In Becoming a Money-Grubber

The fetishization of wealth on ivied campuses

Bleeding Crimson

Robert Frost claims that nothing gold can stay. Nature’s first hue rusts green, and once tarnished, can never be scoured to gleam aureate again. Yet, like morning dew, both colors find their way to remain ever-present, clinging to the crops of Harvard students right before harvest. The shears snip and uproot the next lot, but with green eyes and gilded hands clutching our degrees we convince ourselves that this is the way to color our futures for success.

Isn’t this what we always wanted, to come from our respective backgrounds and become successful—to make our families proud? To be worthy of the chances that have been taken on us through the admissions process and prove to the collective rest that this opportunity of a lifetime was not lost on us?

We’ve communicated to ourselves that worthiness can only be understood through the hieroglyphics of dollar signs: A salary of X amount outputted equals a measurable amount of the capacity and capability of an individual that was inputted to garner this amount. As a fellow Ivy League student so “eloquently” put it, we are slated for socioeconomic mobility, expected to flow easily into a higher economic bracket than the one from which we came from given our green, ivied degrees. For me—and for many other students on elite campuses—this means that we should empathize with this kind of wealth, venerate it even, because of the privileges it brings and the status it demonstrates.

Attending these elite campuses have a tendency to ingrain this pattern of thought within students. Even before the moment we step on campus, the perception of attending a school like ours dominates how others expect us to fare in our post-graduate careers. Family members will remind us to take advantage of our education so that we can be “better off” than the previous generation. Once we’re here, we’re reminded that the names of our schools will provide us with the platform to springboard into the upper echelons of society. To maintain a sense of self-integrity once falling prey to these ideas (in endeavoring to keep their reflection glistening with goodness and efficacy when confronted with the idea that they’re selling out), many shirk away from the idea that seeing success as wealth is a false conflation. Whether, in the pursuit of wealth as success, their steps are lined with the hopes of bettering their family status, of making others proud, or as the only way they know how to climb to success, they are unfortunately misguided.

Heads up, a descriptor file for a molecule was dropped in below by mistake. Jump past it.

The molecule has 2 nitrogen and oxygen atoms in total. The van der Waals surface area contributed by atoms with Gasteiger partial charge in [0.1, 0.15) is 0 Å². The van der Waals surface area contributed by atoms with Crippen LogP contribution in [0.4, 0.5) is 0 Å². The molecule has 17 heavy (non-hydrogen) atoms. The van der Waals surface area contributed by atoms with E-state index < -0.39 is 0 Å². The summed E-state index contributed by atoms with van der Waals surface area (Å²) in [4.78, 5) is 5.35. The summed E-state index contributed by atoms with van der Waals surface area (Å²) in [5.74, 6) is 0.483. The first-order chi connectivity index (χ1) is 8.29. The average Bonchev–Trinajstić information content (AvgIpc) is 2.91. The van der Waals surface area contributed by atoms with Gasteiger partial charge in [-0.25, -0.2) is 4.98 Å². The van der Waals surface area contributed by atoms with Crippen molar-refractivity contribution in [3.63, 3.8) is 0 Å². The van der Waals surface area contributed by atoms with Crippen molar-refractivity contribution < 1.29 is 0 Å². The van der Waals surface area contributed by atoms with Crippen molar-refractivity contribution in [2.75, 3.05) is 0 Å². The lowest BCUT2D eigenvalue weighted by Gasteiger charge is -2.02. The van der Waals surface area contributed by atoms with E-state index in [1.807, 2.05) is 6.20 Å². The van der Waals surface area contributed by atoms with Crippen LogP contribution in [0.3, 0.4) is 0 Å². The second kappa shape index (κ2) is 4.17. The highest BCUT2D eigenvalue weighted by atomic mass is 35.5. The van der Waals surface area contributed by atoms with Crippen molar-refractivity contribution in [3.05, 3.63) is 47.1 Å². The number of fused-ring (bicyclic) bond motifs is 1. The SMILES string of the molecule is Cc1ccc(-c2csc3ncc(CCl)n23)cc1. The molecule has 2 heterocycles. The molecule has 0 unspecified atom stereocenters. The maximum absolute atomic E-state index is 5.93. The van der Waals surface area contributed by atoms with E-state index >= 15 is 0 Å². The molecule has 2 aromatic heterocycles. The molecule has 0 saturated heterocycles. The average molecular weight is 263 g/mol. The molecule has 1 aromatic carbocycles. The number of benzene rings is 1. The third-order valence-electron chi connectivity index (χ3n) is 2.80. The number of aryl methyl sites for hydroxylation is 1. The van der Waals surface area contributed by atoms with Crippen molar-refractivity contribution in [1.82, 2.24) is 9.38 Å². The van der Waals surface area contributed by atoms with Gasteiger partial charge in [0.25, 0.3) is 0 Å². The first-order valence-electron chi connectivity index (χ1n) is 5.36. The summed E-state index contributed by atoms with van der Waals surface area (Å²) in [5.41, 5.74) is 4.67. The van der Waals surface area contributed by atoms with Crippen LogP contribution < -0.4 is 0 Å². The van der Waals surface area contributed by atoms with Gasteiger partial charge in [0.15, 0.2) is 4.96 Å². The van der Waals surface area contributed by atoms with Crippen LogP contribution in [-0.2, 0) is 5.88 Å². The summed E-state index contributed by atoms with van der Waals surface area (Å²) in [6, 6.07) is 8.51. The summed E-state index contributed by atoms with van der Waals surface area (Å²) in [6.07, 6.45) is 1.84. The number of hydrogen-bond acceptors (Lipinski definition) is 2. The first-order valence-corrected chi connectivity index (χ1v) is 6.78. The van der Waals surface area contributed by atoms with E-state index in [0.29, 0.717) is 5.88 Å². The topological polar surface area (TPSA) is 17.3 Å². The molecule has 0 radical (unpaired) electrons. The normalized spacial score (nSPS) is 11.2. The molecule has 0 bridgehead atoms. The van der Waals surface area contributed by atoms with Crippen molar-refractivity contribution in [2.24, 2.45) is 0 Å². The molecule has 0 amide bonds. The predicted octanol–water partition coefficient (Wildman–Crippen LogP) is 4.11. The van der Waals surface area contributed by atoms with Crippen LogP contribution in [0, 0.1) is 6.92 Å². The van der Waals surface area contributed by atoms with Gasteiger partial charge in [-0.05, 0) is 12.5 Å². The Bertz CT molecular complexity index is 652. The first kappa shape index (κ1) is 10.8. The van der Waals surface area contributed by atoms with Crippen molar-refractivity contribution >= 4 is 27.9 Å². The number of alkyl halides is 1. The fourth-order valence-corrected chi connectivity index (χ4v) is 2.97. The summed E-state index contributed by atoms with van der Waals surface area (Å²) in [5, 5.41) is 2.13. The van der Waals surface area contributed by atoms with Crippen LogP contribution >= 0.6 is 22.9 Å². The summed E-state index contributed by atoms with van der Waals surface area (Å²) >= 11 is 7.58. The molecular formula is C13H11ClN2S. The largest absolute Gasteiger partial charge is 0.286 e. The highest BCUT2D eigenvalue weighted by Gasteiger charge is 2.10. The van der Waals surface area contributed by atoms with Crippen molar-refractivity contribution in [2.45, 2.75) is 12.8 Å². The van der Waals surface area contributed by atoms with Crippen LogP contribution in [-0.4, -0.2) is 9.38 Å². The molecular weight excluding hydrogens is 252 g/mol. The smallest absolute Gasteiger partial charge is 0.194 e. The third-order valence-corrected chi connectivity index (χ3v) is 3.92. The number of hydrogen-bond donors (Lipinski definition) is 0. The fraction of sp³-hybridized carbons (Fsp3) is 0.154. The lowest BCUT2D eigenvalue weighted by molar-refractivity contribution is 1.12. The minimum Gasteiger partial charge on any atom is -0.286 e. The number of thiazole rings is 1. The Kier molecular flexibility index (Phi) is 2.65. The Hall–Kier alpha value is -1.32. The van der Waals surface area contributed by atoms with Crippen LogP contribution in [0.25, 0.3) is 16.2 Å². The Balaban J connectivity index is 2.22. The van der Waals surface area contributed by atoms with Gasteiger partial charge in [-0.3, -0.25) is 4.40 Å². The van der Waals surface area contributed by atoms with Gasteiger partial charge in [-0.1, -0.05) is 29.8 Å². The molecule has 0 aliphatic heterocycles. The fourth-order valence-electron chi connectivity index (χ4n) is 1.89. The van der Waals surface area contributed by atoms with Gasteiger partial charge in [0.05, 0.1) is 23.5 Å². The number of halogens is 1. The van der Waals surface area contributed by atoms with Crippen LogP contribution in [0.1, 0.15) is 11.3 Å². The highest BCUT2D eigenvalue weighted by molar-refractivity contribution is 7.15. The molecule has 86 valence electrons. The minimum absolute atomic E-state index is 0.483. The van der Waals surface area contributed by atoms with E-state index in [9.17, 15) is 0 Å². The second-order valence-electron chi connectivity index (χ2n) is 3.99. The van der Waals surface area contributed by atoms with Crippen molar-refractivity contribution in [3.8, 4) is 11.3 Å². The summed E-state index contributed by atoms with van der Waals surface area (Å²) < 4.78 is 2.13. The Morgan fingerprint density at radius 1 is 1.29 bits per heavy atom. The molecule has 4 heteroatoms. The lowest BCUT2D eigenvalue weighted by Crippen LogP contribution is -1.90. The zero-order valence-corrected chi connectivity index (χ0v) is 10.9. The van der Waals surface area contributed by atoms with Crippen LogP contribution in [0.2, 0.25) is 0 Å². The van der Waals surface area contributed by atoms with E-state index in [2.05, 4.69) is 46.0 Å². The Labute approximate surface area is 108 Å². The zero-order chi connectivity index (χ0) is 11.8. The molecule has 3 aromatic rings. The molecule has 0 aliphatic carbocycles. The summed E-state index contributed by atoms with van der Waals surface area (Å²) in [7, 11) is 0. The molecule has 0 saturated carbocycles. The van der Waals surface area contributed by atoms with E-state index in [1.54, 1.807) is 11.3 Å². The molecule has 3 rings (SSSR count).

The blatant fetishization of this plausible wealth after attending an elite university is not only myopic, but outright unhealthy. We chuck ad hominem insults at it because we are afraid of having an honest, moral debate about capitalism. We support virtue-signaling and philanthrocapitalism from those bequeathed with wealth to soften their perception, to make their status more relatable and thereby more attainable. We revere wealth as a tool to prove ourselves, to safeguard our inability to conceptualize a definition of success that isn’t silhouetted in green and gold. In continuing to place wealth on a pedestal, leveling it on the same playing field upon which we place our happiness and self-worth, we render ourselves naked, susceptible to failure.

Using wealth as a metric for success is an unreachable expectation. Wealth has no ceiling, no marker for when one has reached it and can now be content with the hard work they’ve put into a specific task or goal. Wealth is not a cure-all: it does not promise to become a salvation from our woes nor a salve for our shortcomings. Wealth is not the means by which we can “transform all [our] incapacities into the contrary,” and we should not dress it up as such.

Accepting a Harvard or Ivy League education can lead to wealth. And this is not inherently a bad thing; it could be a reflection of hard work and the result of a passion pursued, dashed with luck, and resulting in a monetary profit. However, when fetishized as the only way to measure an individual’s worth or success, or when held in a higher regard than pursuing one’s passions, it becomes a tragedy of a Grecian order. In using money as our feathers and good intentions our tar to fashion Icarian wings, with our sights set on the sun, we don’t fully realize our capacity to be blinded by these greens and golds until it’s too late.

Jessenia N. Class ’20 is a Crimson Editorial editor in Quincy House. Her column appears on alternate Mondays.

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